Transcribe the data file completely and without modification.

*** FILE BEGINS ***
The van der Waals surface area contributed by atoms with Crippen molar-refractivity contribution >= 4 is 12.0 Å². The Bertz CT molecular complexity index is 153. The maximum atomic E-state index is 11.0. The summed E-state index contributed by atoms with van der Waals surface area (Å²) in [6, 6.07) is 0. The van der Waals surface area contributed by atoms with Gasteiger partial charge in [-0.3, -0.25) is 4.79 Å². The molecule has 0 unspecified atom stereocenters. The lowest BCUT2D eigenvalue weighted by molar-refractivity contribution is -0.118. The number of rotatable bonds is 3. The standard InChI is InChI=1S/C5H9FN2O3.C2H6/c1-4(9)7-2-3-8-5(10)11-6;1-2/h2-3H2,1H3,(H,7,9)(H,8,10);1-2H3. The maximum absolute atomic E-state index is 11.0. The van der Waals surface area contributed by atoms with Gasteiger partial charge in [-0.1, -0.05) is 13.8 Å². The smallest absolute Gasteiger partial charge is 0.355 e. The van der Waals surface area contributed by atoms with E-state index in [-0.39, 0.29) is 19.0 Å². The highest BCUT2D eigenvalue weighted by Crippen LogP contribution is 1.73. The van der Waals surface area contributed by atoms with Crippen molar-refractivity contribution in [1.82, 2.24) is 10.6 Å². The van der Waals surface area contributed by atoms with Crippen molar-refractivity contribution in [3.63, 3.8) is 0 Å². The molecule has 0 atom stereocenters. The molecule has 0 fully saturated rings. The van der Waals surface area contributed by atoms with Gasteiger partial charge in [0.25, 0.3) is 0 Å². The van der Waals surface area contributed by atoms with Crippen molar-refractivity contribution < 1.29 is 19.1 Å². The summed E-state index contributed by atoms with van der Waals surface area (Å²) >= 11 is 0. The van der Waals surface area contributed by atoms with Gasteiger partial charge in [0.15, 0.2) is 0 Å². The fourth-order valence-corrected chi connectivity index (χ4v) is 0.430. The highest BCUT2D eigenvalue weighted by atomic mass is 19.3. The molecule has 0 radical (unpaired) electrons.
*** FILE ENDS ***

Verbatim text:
The van der Waals surface area contributed by atoms with Crippen molar-refractivity contribution >= 4 is 12.0 Å². The Bertz CT molecular complexity index is 153. The maximum atomic E-state index is 11.0. The summed E-state index contributed by atoms with van der Waals surface area (Å²) in [6, 6.07) is 0. The van der Waals surface area contributed by atoms with Gasteiger partial charge in [-0.3, -0.25) is 4.79 Å². The molecule has 0 unspecified atom stereocenters. The lowest BCUT2D eigenvalue weighted by molar-refractivity contribution is -0.118. The number of rotatable bonds is 3. The standard InChI is InChI=1S/C5H9FN2O3.C2H6/c1-4(9)7-2-3-8-5(10)11-6;1-2/h2-3H2,1H3,(H,7,9)(H,8,10);1-2H3. The maximum absolute atomic E-state index is 11.0. The van der Waals surface area contributed by atoms with Gasteiger partial charge in [-0.1, -0.05) is 13.8 Å². The smallest absolute Gasteiger partial charge is 0.355 e. The van der Waals surface area contributed by atoms with E-state index in [-0.39, 0.29) is 19.0 Å². The highest BCUT2D eigenvalue weighted by Crippen LogP contribution is 1.73. The van der Waals surface area contributed by atoms with Crippen molar-refractivity contribution in [1.82, 2.24) is 10.6 Å². The van der Waals surface area contributed by atoms with Crippen molar-refractivity contribution in [3.63, 3.8) is 0 Å². The molecule has 0 atom stereocenters. The molecule has 0 fully saturated rings. The van der Waals surface area contributed by atoms with Gasteiger partial charge in [0.25, 0.3) is 0 Å². The van der Waals surface area contributed by atoms with Crippen molar-refractivity contribution < 1.29 is 19.1 Å². The summed E-state index contributed by atoms with van der Waals surface area (Å²) >= 11 is 0. The van der Waals surface area contributed by atoms with Gasteiger partial charge in [0.15, 0.2) is 0 Å². The fourth-order valence-corrected chi connectivity index (χ4v) is 0.430. The highest BCUT2D eigenvalue weighted by atomic mass is 19.3. The molecule has 0 radical (unpaired) electrons.